Spelling is one of those subjects that lots of adults and children associate with repetition learning. In the classroom, it involves reciting words in front of the class, writing on the board, spelling quizzes, and spelling bees. At home, endless repetition is boring for kids. That’s why here are 5 creative ideas on how to make spelling fun for learning children.
Knowing how to make spelling fun involves injecting games that let students focus on achieving a certain goal. From helping their team win to receiving a prize at the finish line. With this, they may be more motivated to engage with the materials and more likely to learn a word’s spelling incidentally.
Through games, repetition is made more fun. The more you see, hear, or use a word, the more active it becomes in memory.
How to Make Spelling Fun for Kids
When kids associate learning how to spell along with positive experiences, it’s a big encouragement when they’re learning to spell, as well as reading and writing. And this is particularly important for students who need to work harder than their peers to master their literacy skills.
If you want to know how to make spelling fun, a recommended teaching approach is always multi-sensory learning. This type of learning involves using diverse sensory channels to reinforce the spelling material in memory.
Once we learn how to spell a particular word, spelling is mostly something we can do automatically. It happens without thinking too much about the letters needed or the order that they come in.
But before this happens, kids need to build up experience with a word in reading.
Here’s 5 ideas on how to make spelling fun.
#1 Visuals for boosting short-term memory
Writing in pen or pencil is good, but don’t rely solely on it. Try using brightly-colored crayons, markers, and chalk too. Let kids write each letter in different colors to create sentences that feature different colors, and even create rainbow words.
Writing that is visually stimulating can also serve as memory aids, especially when you put letters that are often missed out in a different color.
Other things you can try include:
- Creating collages that feature different sizes and different colors.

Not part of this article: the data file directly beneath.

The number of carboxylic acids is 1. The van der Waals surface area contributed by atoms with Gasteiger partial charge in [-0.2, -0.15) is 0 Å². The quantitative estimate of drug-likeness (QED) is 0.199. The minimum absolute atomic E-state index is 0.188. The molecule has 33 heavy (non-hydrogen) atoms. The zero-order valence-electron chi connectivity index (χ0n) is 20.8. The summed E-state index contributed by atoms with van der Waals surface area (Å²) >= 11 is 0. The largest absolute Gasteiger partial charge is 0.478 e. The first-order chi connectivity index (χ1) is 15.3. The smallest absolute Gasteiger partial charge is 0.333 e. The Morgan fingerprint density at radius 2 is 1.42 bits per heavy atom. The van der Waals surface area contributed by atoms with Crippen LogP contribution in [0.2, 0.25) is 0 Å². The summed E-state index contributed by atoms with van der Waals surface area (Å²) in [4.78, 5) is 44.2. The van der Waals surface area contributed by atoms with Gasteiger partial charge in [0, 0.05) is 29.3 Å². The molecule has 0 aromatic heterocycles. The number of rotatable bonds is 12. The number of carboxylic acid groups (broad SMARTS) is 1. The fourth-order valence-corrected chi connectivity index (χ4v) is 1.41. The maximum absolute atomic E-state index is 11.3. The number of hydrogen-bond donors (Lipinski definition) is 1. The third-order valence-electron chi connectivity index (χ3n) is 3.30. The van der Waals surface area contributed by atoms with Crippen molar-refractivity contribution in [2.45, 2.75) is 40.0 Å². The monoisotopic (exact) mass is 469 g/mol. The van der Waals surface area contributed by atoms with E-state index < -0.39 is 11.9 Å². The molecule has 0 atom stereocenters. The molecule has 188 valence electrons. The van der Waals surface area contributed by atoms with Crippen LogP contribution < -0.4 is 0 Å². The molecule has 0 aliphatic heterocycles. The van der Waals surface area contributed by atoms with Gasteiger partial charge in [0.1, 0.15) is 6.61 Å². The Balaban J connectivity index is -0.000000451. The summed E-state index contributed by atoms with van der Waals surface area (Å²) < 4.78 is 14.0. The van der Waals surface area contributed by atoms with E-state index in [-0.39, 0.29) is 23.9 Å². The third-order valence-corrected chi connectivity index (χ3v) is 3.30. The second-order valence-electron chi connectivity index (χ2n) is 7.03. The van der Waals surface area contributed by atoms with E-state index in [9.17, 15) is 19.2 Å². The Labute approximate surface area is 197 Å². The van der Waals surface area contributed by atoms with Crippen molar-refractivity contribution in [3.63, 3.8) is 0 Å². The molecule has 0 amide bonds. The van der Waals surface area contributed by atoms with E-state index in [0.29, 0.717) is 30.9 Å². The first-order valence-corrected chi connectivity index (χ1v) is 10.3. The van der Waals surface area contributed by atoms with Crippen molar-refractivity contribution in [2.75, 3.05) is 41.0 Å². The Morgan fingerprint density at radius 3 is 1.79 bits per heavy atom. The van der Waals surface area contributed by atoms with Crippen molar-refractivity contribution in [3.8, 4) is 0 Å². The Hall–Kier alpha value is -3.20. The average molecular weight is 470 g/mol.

- Turning words into shapes.
- Tracing letter shapes on paper then coloring them in.
#2 Include sounds to help auditory learners
Try writing your own songs that you can chant to with your kids. Chant out letters that make up a word, accompanied by a tune. Beats and rhythm help you commit words to memory. In addition, rehearsing songs is a great way to check if you’ve got the spelling right whenever you get stuck.
Let your own kids develop their own word lists with easy and hard items that they can use on their classmates.
#3 Look for new ways to write
Much like in item number 1, spelling out words using different writing styles or writing materials is a good idea. A couple of things to try include:
- Spelling out words with glue then sprinkle with glitter on top.
- Write using ketchup or mustard.
- Tracing words in the air.
- Writing on an Etch-A-Sketch.
- Drawing and writing words in the dirt with a stick.
Activities like this provide kids with tactile sensory feedback that helps them remember spelling.
#4 Build things to add tactile elements
You can get wooden blocks with letters on them, so you can build towers that spell out words. Alternatively, you can use legos to build letter shapes. Clay is also a great toy for practicing spelling.
The bottomline is to get creative when it comes to forming letter shapes. Even chopsticks can be used as a learning tool. If you’ve got beads with letters on them, it’s also fun to string words together and then wear it as jewelry, like a necklace or a bracelet.
#5 Play games to encourage learning
One of the best tools that a parent and the best reading programs can use to motivate kids is to learn by promoting fun. Learning occurs as a by-product or it can be the object of the game. There are educational games, just like Scrabble, where you can make words out of a handful of letters of tiles.
The best part about playing games is that it involves other participants. If it’s digital, you can also learn from correct or incorrect responses that games give.
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